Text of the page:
RUSH: Have you noticed how the media, the Democrats are going nuts over Jamie Dimon and, what is it, the $2 billion trade loss at JPMorgan Chase? You know, I really do believe because capitalism has not been taught, so many people do not understand that winning and losing is part of the deal. When you have freedom, winning and losing is part of the deal. JPMorgan Chase still made a profit, despite the $2 billion loss in that one unit. But everybody now wants to get rid of Dimon and they want more regulation. And this all happened after Dodd-Frank. This all happened after a bunch of brand-new federal regulation.
But I really think that what this shows is that people of a certain age don't understand that in freedom you win and lose, and when you lose, you come back, you try again. But so many people in our culture seem to want to take any chance of loss out of the equation even if it means that everybody is simply living a life of mediocrity, that there is no excellence. Because you can't get to excellence without failure along the way, and failure simply doesn't want to be tolerated. The moment there is failure in an institution or in an individual here comes a bunch of leftists saying, "Well, we gotta get the government involved." And I know people who say, "Well, they haven't done it in sports." They are doing it in sports. They are doing it in the National Football League.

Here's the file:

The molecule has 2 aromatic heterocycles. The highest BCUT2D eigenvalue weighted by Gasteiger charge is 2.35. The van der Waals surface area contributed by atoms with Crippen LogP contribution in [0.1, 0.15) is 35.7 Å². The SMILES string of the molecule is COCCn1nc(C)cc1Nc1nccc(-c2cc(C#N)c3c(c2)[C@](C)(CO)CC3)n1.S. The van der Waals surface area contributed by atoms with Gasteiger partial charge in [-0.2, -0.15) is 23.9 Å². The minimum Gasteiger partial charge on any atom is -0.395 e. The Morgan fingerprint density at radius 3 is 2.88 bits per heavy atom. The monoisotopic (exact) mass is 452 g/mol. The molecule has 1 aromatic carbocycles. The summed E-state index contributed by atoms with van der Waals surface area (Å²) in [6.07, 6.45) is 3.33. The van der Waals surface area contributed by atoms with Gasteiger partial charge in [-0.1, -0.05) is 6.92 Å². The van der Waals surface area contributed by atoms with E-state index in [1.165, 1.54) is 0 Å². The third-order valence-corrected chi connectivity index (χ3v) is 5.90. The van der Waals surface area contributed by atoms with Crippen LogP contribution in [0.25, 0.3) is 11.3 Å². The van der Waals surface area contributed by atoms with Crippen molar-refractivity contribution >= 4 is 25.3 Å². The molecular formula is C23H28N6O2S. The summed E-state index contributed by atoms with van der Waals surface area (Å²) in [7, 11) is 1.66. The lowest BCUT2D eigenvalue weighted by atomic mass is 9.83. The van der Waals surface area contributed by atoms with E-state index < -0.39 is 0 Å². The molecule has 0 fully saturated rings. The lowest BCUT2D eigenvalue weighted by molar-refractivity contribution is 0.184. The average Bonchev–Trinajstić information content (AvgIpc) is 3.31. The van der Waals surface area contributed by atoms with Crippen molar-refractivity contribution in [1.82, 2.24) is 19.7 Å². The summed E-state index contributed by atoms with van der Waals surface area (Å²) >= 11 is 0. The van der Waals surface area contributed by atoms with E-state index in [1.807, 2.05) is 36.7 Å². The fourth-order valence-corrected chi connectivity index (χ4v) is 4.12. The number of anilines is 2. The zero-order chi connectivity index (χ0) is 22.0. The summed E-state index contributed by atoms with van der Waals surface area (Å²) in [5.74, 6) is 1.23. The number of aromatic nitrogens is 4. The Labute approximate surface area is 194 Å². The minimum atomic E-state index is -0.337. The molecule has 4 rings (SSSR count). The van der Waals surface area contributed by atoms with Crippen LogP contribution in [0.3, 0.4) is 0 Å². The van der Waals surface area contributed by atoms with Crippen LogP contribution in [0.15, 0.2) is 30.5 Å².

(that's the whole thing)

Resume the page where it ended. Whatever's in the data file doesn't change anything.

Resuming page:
That's what this really is all about when you get down to brass tacks. And one of the reasons that sports is in some disfavor right now is 'cause it is totally merit based, and there are wins and losses, and there's personal failure and there's recovery, redemption and triumph and all these things that are part of freedom that people want to take out of the equation now, as though somehow it's intolerable, unaccepted because of the pain and suffering and the risk. And the idea that life can be painless, the idea that life can exist without suffering is ridiculous. It's absurd. But there are people with those motivations, and they do not have one foot, one toe grounded in reality. You know, in my case, I mean you could never make it to the Hall of Fame if you're afraid of failure.